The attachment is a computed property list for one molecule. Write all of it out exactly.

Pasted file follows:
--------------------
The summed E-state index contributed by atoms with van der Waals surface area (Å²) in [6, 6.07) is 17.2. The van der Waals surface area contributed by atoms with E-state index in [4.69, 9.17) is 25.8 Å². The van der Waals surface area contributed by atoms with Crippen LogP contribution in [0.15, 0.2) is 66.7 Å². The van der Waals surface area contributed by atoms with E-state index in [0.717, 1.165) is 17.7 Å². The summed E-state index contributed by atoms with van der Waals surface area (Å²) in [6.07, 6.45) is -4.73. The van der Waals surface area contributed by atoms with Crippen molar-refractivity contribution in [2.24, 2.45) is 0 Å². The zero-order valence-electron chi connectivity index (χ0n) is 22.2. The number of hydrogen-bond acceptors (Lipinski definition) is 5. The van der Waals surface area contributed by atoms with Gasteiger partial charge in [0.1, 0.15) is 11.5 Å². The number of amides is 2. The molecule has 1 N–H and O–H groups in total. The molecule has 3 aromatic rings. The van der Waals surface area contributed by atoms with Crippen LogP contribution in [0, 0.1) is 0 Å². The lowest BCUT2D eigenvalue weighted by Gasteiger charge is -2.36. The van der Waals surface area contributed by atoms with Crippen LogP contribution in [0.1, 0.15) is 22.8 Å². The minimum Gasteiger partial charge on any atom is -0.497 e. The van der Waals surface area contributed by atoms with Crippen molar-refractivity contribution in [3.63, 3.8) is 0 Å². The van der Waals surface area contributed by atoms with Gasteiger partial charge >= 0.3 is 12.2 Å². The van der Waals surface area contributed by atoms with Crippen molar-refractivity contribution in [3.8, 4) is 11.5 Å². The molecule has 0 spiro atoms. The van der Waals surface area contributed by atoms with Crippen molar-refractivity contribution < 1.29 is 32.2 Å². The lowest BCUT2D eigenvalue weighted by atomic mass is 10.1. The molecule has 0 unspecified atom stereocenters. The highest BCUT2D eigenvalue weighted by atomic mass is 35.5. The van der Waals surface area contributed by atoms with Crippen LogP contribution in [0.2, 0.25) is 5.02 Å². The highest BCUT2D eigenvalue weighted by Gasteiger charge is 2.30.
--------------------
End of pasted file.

The summed E-state index contributed by atoms with van der Waals surface area (Å²) in [6, 6.07) is 17.2. The van der Waals surface area contributed by atoms with E-state index in [4.69, 9.17) is 25.8 Å². The van der Waals surface area contributed by atoms with Crippen LogP contribution in [0.15, 0.2) is 66.7 Å². The van der Waals surface area contributed by atoms with E-state index in [0.717, 1.165) is 17.7 Å². The summed E-state index contributed by atoms with van der Waals surface area (Å²) in [6.07, 6.45) is -4.73. The van der Waals surface area contributed by atoms with Crippen molar-refractivity contribution in [2.24, 2.45) is 0 Å². The zero-order valence-electron chi connectivity index (χ0n) is 22.2. The number of hydrogen-bond acceptors (Lipinski definition) is 5. The van der Waals surface area contributed by atoms with Gasteiger partial charge in [0.1, 0.15) is 11.5 Å². The number of amides is 2. The molecule has 1 N–H and O–H groups in total. The molecule has 3 aromatic rings. The van der Waals surface area contributed by atoms with Crippen LogP contribution in [0, 0.1) is 0 Å². The lowest BCUT2D eigenvalue weighted by Gasteiger charge is -2.36. The van der Waals surface area contributed by atoms with Crippen LogP contribution in [0.1, 0.15) is 22.8 Å². The minimum Gasteiger partial charge on any atom is -0.497 e. The van der Waals surface area contributed by atoms with Crippen molar-refractivity contribution in [3.63, 3.8) is 0 Å². The van der Waals surface area contributed by atoms with Gasteiger partial charge >= 0.3 is 12.2 Å². The van der Waals surface area contributed by atoms with Crippen molar-refractivity contribution in [3.8, 4) is 11.5 Å². The molecule has 0 spiro atoms. The van der Waals surface area contributed by atoms with Crippen molar-refractivity contribution < 1.29 is 32.2 Å². The lowest BCUT2D eigenvalue weighted by atomic mass is 10.1. The molecule has 0 unspecified atom stereocenters. The highest BCUT2D eigenvalue weighted by atomic mass is 35.5. The van der Waals surface area contributed by atoms with Crippen LogP contribution in [0.2, 0.25) is 5.02 Å². The highest BCUT2D eigenvalue weighted by Gasteiger charge is 2.30.